But the count is known to be inaccurate because it only takes into account lab-confirmed cases. Separate figures suggest Britain’s real death toll – already the highest in Europe – could be in the region of 50,000.
Health chiefs also revealed a further 3,446 Britons have tested positive for COVID-19, meaning the official number of cases recorded in the UK has topped 233,000 – but the real size is also a mystery.
Ministers have no idea about how many people have been struck down since the outbreak began because of the controversial decision to abandon mass-testing before it spiralled out of control.
More than 2,000 people have now died in Scotland after testing positive for coronavirus, Nicola Sturgeon said at her daily briefing, with 34 more announced from the past 24 hours.
Public Health Wales announced a further 10 deaths, totalling 1,164 in the country, and Northern Ireland a further five, equalling 454.
The remaining 379 deaths occurred in England, which include all settings. NHS England announced 207 deaths from hospitals.
Patients were aged between 33 and 100 years old. Six patients, aged between 35 and 95 years old had no known underlying health condition, meaning they were considered healthy before the virus.
Deaths have been very slowly falling over the past few weeks since the peak struck in mid-April, with fewer fatalities reported in hospitals and care homes every day.
The Government death tally only counts people who have tested positive but has been rationing tests for months.
Data from the Office for National Statistics (ONS) includes everyone who has COVID-19 mentioned on their death certificate, regardless of whether they were tested for it.
Figures suggests the true number of coronavirus victims in Britain is likely over 44,000 and almost 40 per cent higher than the Department of Health’s statistics show.
At least 50,000 more people than usual have died in Britain since the coronavirus outbreak began, statistics show, known as ‘excess deaths’.
They take into account not just people who have died of COVID-19 but also those who died without a doctor ever noticing they had the virus, people who died as a result of hospital disruptions, and those who died because of indirect effects of the outbreak.
Office for National Statistics data showed yesterday that 8,315 people have died in care homes in England and Wales with coronavirus listed on their death certificate. But researchers at the London School of Economics suggest this is only around 41 per cent of the total, which could be more like 22,000
ONS has recorded 45,777 more deaths than normal since the beginning of March in England and Wales. Adding data from Scotland and Northern Ireland pushes this total to 50,979, the Financial Times reported.
The backdated ONS data shows almost 10,000 care home residents have died of coronavirus in Britain, accounting for a quarter of all the country’s victims.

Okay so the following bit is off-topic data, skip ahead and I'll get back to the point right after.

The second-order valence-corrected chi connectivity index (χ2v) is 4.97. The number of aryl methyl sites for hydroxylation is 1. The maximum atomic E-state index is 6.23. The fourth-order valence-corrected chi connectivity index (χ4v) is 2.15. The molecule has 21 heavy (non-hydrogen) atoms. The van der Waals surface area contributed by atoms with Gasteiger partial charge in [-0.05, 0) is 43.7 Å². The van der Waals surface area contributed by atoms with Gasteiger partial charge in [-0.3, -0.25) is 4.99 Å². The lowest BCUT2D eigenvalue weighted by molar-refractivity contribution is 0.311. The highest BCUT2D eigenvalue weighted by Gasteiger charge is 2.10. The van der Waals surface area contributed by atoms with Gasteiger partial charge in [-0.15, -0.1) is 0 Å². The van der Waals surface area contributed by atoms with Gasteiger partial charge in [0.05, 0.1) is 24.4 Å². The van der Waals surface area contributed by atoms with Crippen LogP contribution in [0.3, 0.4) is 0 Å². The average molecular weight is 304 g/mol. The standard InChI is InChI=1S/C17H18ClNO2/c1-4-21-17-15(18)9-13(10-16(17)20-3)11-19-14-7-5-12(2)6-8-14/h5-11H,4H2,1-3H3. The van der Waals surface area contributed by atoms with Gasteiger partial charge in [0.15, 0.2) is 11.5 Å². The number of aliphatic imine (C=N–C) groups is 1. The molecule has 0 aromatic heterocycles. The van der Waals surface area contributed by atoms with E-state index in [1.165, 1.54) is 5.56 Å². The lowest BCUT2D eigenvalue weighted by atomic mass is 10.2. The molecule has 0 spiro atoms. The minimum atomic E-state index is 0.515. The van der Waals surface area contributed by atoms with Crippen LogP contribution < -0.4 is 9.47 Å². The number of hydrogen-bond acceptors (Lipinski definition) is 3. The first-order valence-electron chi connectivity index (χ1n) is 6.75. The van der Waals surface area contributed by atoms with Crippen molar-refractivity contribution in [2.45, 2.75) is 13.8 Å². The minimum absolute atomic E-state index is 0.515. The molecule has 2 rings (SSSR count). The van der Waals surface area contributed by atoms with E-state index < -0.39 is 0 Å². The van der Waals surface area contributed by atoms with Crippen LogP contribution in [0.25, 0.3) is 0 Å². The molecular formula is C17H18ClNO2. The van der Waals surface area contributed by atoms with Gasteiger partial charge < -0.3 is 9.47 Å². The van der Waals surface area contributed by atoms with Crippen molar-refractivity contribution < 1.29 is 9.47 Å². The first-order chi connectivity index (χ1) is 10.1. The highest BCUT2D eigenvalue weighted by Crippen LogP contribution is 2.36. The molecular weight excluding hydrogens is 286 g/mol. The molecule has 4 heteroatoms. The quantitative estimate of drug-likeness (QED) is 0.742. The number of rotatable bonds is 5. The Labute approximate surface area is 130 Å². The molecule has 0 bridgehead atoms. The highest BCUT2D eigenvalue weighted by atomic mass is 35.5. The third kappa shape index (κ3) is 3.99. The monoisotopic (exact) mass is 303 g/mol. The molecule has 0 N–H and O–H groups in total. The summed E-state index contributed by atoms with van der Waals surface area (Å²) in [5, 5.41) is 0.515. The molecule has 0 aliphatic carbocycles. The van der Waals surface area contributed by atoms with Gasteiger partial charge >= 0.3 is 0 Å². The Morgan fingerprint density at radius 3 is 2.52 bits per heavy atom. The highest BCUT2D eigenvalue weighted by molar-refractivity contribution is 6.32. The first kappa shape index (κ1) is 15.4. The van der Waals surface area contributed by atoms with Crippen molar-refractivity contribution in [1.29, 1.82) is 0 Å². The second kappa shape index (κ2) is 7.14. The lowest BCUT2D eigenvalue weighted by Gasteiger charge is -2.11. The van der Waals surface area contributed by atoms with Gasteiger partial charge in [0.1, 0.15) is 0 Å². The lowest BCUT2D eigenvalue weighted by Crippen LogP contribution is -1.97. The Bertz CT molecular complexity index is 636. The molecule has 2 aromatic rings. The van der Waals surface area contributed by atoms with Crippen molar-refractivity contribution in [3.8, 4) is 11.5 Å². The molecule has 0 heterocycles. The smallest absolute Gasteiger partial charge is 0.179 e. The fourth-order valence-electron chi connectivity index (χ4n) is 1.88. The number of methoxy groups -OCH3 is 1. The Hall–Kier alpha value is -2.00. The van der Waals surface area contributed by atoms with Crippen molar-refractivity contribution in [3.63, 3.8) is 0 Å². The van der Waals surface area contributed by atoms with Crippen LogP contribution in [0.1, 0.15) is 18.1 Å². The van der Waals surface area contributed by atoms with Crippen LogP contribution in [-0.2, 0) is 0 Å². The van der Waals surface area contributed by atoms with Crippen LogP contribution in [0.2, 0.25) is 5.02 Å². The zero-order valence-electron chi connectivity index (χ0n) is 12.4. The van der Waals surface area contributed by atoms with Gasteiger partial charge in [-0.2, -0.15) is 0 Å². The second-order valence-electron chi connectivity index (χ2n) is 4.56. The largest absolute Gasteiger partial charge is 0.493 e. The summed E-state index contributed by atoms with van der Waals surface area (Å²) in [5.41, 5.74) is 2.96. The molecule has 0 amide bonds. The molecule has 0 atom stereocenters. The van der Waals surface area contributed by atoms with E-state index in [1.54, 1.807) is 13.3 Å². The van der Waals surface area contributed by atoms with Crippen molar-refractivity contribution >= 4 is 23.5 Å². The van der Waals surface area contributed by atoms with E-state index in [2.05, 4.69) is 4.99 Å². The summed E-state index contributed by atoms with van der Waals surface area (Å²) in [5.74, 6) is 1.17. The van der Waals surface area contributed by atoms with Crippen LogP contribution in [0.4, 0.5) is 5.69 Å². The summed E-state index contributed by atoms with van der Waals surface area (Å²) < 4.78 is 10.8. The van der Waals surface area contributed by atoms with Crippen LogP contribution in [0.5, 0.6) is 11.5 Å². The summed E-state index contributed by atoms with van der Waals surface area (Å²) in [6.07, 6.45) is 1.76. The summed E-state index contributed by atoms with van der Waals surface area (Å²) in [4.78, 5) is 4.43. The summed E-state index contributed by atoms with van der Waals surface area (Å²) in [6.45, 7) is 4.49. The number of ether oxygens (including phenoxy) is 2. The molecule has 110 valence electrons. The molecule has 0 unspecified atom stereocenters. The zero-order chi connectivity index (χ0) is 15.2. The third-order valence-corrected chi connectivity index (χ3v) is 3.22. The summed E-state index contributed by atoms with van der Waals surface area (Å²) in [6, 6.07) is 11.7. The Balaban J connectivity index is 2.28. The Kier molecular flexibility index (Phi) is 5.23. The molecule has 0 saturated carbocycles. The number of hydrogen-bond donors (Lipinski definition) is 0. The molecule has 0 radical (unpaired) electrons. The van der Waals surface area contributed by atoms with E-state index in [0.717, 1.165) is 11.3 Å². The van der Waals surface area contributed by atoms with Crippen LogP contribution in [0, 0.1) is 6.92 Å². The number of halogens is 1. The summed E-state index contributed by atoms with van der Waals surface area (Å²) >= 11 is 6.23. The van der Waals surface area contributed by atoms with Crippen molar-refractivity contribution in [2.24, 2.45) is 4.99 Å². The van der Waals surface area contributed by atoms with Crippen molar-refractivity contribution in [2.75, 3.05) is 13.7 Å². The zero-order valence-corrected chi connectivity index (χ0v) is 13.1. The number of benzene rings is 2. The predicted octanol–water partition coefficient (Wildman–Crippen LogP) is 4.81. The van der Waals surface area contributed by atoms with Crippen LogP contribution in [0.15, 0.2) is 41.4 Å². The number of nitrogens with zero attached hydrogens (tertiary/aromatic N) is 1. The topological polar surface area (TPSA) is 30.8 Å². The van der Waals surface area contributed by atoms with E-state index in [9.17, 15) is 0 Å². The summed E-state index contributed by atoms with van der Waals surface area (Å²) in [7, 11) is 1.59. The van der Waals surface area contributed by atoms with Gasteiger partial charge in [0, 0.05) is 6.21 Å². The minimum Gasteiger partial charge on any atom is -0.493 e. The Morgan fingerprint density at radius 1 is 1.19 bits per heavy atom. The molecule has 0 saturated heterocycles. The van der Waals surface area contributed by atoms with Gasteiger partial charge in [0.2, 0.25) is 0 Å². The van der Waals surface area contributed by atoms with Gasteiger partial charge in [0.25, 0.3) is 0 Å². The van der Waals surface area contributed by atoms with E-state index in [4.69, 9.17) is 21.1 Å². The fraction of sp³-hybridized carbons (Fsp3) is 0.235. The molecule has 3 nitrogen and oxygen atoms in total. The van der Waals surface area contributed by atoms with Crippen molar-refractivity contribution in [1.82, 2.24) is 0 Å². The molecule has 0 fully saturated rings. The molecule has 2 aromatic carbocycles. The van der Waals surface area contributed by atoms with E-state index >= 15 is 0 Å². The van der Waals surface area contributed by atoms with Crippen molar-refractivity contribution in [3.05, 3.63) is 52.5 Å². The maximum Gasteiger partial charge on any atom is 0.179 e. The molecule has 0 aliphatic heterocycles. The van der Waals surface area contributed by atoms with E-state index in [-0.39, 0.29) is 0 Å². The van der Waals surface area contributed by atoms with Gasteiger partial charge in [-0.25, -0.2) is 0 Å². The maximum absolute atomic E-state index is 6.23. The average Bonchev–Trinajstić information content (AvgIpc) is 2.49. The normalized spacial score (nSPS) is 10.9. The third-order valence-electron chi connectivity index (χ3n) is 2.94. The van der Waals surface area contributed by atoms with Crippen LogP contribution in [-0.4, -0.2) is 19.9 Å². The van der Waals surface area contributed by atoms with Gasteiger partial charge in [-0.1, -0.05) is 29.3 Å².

Researchers at the London School of Economics suggest care home deaths could be more in the region of 22,000.
The care home scandal continues to flare as politicians rally and question the Government’s response to the outbreak in the early days.
Former health secretary Jeremy Hunt today condemned the failure to deploy coronavirus tests on patients discharged into care homes.
He insisted checks on patients sent back to care homes was an obvious ‘thing that needed to happen’.
The criticism came after an row between Labour’s Sir Keir Starmer and Boris Johnson which started at PMQs yesterday.
Sir Keir ambushed Mr Johnson by quoting official guidance that had been in place until March 12 – well after coronavirus had started being transmitted in the UK – that said it was ‘very unlikely’ care home residents would become infected with Covid-19.
Mr Johnson accused the opposition leader of ‘selectively and misleadingly’ citing the document after the bruising exchange.
The document published at the end of February did state it was not likely there would be infections in care homes because, at that stage, there was no evidence of community transmission.
The advice was withdrawn on March 13, by which time there had been 31 coronavirus-related deaths in England, including one in a care home, according to the ONS.
The issue continues to fall back to caps on testing. NHS chiefs have revealed that it was only on April 15 – after the UK outbreak peaked – that enough capacity was in place to test ‘systematically’ everyone discharged from hospital.
Although they say only a ‘very small number’ of asymptomatic patients would have been sent to social care without being checked, the error has been likened to taking death straight into care homes where extremely vulnerable people live.
A Cabinet minister acknowledged the coronavirus crisis in care homes was ‘absolutely terrible’.
Communities Secretary Robert Jenrick told BBC Radio 5 Live: ‘I don’t deny that what is happening in care homes is absolutely terrible. It’s a huge challenge. But we are trying to put as much support as we can around care homes.’